Physical Therapy Plays A Key Role In Reducing Frequency Of ACL Injuries

Physical Therapy Plays A Key Role In Reducing Frequency Of ACL Injuries Blog  ACL injuries

Anterior cruciate ligament or ACL injuries are one of the most common type of injuries among athletes. This injury occurs most often in non-contact sports such as gymnastics or skiing. It can also occur in sports that require extensive pivoting and twisting of the knee such as basketball and soccer. While it can be difficult to predict when this type of injury may sideline a player, recent studies have shown that physical therapy may be able to reduce the likelihood of ACL tears.

How Does It Happen?

ACL tears can be partial or complete tears of the ligament. The anterior cruciate ligament connects the bones of the leg above and below the knee, the shin and thigh bones. The following movements can cause this injury to occur:

•Making Sudden Stops
•Trauma To The Knee Itself
•Twisting The Knee

Risk Factors

Studies have shown that girls experience ACL tears more often than boys. In fact, girls are 6 times more likely to sustain this type of injury. Some factors that may affect this include:

•Hormonal Changes
•Difference In Knee Anatomy

Athletes are at an increased risk of ACL tears in the late high school years. Preventing this type of injury is especially important for those who are seeking college scholarships for sports. It is important to note, however, that anyone can sustain this type of injury. While sports are the most common culprit in ACL problems, many people suffer injury when they twist their knee during everyday life.

How Physical Therapy Can Help Before An Injury

Advances in physical therapy have made preventing ACL tears easier than ever before. Neuromuscular training is designed to improve muscle strength that makes injuries less common. In addition, this type of training program can help athletes learn how to jump, land and pivot in a way that makes injuries less likely to occur. Studies involving college athletes revealed that ACL tears decreased by as much as 40 percent among females who underwent a therapy program before ever sustaining an injury.

Therapy After An Injury

Once a knee injury has occurred, therapy can help lower pain levels and reduce the likelihood of future injuries. Although severe ACL tears often require surgery, less serious injuries may not. Therapists may use modalities such as heat and ultrasound to reduce pain and inflammation. Once the patient is more comfortable, exercises will be added as tolerated. Therapists focus on increasing core and trunk strength to prevent another injury once therapy is complete.

People who are facing an ACL repair, may participate in therapy treatments before surgery. This type of treatment is typically short-term and focuses on reducing the swelling and pain around the knee. Doctors have found that many people have less pain and shorter recovery times after an ACL repair when they see a therapist before the procedure is performed.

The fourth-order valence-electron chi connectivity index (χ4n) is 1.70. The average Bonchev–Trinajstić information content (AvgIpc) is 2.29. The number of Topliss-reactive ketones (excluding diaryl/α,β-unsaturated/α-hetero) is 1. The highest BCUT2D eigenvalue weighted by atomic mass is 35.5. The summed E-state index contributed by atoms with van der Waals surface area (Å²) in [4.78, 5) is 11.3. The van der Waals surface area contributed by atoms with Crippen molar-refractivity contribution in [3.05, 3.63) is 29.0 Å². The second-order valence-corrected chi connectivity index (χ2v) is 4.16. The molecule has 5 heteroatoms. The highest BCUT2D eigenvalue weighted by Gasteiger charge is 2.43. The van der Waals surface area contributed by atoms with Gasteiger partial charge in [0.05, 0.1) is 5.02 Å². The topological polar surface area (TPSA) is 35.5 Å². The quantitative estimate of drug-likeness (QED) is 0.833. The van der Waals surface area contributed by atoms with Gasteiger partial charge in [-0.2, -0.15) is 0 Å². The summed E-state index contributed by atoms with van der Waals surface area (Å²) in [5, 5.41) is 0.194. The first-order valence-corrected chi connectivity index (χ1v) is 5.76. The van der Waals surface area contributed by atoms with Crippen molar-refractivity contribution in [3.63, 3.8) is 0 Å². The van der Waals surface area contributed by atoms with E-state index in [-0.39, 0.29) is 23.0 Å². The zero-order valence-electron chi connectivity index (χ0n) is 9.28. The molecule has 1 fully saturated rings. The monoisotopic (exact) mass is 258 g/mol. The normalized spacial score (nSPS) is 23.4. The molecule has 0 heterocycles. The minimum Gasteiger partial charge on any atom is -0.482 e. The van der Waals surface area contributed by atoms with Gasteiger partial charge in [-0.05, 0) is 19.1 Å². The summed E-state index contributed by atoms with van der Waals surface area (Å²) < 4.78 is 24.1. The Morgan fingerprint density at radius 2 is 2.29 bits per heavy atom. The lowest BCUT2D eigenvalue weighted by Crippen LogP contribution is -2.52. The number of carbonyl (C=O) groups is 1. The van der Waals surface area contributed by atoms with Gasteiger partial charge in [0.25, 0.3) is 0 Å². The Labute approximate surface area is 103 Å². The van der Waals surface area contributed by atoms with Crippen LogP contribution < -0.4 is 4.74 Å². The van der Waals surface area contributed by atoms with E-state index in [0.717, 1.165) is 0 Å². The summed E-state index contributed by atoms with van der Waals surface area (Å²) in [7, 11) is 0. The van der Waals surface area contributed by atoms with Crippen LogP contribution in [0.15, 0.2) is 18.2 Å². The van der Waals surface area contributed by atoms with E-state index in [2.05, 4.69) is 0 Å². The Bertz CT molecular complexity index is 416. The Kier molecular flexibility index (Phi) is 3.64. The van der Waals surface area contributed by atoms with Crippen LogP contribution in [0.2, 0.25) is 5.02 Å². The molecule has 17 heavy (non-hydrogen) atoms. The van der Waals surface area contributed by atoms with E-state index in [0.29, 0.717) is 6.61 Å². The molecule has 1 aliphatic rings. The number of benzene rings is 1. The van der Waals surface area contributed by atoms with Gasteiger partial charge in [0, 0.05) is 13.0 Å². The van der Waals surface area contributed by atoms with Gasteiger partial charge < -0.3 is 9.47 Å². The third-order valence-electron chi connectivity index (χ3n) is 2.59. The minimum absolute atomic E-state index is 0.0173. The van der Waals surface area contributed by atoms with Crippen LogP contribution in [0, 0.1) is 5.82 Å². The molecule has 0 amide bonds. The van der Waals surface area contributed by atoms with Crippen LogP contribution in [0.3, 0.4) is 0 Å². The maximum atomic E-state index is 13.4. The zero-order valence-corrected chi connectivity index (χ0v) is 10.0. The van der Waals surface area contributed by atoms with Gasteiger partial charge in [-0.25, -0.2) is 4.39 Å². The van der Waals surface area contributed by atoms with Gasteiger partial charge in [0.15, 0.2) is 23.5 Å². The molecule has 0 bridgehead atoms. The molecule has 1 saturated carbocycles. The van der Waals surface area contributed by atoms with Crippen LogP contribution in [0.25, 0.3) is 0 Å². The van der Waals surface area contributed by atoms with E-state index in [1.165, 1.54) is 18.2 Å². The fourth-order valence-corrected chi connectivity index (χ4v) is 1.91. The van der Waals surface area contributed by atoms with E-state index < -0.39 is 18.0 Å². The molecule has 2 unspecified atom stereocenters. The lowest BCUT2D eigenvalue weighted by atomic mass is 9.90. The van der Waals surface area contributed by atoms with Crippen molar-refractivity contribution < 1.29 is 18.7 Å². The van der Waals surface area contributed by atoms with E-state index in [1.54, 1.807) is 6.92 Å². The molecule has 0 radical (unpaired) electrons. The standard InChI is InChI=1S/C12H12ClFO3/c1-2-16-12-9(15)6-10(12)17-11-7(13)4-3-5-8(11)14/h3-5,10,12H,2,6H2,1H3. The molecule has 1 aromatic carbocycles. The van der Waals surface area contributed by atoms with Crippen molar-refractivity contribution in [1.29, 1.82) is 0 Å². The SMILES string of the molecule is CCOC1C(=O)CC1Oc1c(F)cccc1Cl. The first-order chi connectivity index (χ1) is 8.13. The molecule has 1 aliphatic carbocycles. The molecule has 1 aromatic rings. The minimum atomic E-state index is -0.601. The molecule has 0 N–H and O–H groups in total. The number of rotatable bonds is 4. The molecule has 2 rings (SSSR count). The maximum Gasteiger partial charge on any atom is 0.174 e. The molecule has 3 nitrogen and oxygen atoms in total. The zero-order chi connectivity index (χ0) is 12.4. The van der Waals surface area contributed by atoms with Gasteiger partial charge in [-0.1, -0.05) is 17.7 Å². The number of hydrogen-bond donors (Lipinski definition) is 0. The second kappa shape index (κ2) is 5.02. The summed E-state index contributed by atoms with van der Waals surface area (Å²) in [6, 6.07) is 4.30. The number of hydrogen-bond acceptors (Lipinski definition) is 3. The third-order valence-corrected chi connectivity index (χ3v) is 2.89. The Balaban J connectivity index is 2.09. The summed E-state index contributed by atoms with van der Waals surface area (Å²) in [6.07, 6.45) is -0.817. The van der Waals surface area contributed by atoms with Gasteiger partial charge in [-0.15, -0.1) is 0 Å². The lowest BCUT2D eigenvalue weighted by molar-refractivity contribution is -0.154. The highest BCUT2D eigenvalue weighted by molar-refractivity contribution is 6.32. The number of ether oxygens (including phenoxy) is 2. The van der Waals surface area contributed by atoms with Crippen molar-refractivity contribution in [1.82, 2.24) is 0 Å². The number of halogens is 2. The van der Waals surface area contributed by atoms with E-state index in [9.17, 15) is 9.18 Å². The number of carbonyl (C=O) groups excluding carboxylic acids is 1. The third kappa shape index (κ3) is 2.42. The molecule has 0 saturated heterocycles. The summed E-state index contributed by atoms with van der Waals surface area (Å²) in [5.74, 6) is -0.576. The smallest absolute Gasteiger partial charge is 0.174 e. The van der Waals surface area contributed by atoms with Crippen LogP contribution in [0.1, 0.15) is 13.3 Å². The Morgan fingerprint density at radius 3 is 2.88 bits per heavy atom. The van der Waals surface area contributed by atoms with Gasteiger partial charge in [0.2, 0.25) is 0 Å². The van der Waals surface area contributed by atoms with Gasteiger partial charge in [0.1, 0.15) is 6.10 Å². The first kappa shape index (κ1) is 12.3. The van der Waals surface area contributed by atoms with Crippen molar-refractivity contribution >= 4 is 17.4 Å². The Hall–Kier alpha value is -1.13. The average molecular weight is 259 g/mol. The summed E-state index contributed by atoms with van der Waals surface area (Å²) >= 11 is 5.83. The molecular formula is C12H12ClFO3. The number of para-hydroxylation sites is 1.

After surgery, doctors typically refer patients to therapy for several weeks. During these sessions, therapists work with patients to increase range-of-motion. Patients are prescribed a series of exercises to perform at home in between therapy visits. Modalities such as ES or electrical stimulation may be used to increase muscle strength as well.
Therapy is a valuable tool that can be used to reduce the frequency of ACL injuries before and after they occur. Therapists work with doctors to help their patients achieve the goals needed to maintain muscle strength that makes injuries far less likely to occur. Teaching proper body mechanics is another way therapists help patients prevent future injury to the knee during sports and moving forward.

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In this instance, an athlete was originally diagnosed with minor quadriceps muscle strain and was treated for four weeks, with unsatisfactory results. When he came to our clinic, the muscle was not healing, and the patients’ muscle tissue had already begun to atrophy.

Upon examination using MSUS, we discovered that he had a full muscle thickness tear that had been overlooked by his previous provider. To mitigate damage and promote healing, surgery should have been performed immediately after the injury occurred. Because of misdiagnosis and inappropriate treatment, the patient now has permanent damage that cannot be corrected.

The most important advantage of Ultrasound over MRI imaging is its ability to zero in on the symptomatic region and obtain imaging, with active participation and feedback from the patient. Using dynamic MSUS, we can see what happens when patients contract their muscles, something that cannot be done with MRI. From a diagnostic perspective, this interaction is invaluable.

Dynamic ultrasonography examination demonstrating
the full thickness tear and already occurring muscle atrophy
due to misdiagnosis and not referring the patient
to proper diagnostic workup

Demonstration of how very small muscle defect is made and revealed
to be a complete tear with muscle contraction
under diagnostic sonography (not possible with MRI)

image

Complete tear of rectus femoris
with large hematoma (blood)

image

Separation of muscle ends due to tear elicited
on dynamic sonography examination

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